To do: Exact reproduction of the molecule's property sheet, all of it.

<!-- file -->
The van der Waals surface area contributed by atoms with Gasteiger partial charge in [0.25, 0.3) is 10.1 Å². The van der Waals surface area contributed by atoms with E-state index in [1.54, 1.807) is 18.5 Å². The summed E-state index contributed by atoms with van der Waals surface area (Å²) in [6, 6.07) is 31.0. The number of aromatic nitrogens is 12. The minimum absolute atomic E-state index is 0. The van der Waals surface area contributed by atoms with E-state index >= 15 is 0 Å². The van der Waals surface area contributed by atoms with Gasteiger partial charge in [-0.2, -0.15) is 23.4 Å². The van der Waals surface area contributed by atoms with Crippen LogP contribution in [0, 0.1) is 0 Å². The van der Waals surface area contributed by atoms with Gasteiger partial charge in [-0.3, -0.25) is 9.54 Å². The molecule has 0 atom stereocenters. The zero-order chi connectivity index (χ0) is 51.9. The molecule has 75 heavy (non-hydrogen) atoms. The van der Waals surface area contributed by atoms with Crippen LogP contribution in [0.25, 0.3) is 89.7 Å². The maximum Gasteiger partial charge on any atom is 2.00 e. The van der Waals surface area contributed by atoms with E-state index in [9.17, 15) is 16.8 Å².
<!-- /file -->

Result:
The van der Waals surface area contributed by atoms with Gasteiger partial charge in [0.25, 0.3) is 10.1 Å². The van der Waals surface area contributed by atoms with E-state index in [1.54, 1.807) is 18.5 Å². The summed E-state index contributed by atoms with van der Waals surface area (Å²) in [6, 6.07) is 31.0. The number of aromatic nitrogens is 12. The minimum absolute atomic E-state index is 0. The van der Waals surface area contributed by atoms with E-state index >= 15 is 0 Å². The van der Waals surface area contributed by atoms with Gasteiger partial charge in [-0.2, -0.15) is 23.4 Å². The van der Waals surface area contributed by atoms with Crippen LogP contribution in [0, 0.1) is 0 Å². The van der Waals surface area contributed by atoms with Gasteiger partial charge in [-0.3, -0.25) is 9.54 Å². The molecule has 0 atom stereocenters. The zero-order chi connectivity index (χ0) is 51.9. The molecule has 75 heavy (non-hydrogen) atoms. The van der Waals surface area contributed by atoms with Crippen LogP contribution in [0.25, 0.3) is 89.7 Å². The maximum Gasteiger partial charge on any atom is 2.00 e. The van der Waals surface area contributed by atoms with E-state index in [9.17, 15) is 16.8 Å².